Preparing For Death
Death remains one of the great mysteries of our world and yet the greatest certainty of them all.
No matter how much we may plan for it or how much we may know of its imminent occurrence, death often remains a shock to the system. But, it is of course, the most natural of all events in our lives.
Preparation in advance of death can be of great advantage. There are a number of things you should consider and discuss among leading family members:
If possible, ensure everyone in the family is at peace with the person who is dying and that appropriate 'goodbyes' have been said
Do you need to ask the dying person if they have concerns in respect of the funeral? You may be surprised that they are keen to talk about this. Do not fear it being an emotional conversation, of course it will be, but the advantages of knowing that his/her wishes have been adhered to at the funeral will be therapeutic for all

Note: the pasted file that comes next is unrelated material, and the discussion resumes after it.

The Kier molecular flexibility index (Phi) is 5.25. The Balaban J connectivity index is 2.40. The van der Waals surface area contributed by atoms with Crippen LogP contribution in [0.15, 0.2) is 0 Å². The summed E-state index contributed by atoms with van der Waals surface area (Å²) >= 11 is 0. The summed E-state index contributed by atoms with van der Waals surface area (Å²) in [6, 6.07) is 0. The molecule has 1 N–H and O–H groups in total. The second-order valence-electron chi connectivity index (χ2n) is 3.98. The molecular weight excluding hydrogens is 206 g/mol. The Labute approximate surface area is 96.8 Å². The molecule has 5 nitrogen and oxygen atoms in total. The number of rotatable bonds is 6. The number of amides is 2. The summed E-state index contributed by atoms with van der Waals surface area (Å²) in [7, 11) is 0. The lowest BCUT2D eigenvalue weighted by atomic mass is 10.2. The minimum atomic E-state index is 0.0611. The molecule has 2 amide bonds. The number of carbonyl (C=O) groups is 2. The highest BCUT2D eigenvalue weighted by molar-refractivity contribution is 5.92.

The fundamentals of the funeral are whether to bury or cremate? If cremation, what to do with the cremated remains? Whether to have a religious or secular funeral service?
Should there be a reception for mourners after the service? Is there to be a memorial to commemorate the person? Who needs to be informed of the funeral arrangements?
If the person is dying in an institution, particularly if this is a nursing home, it would be very useful to all concerned if you advise the officer in charge of the establishment of your wishes at the time of death (choice of burial or cremation/selected funeral director etc).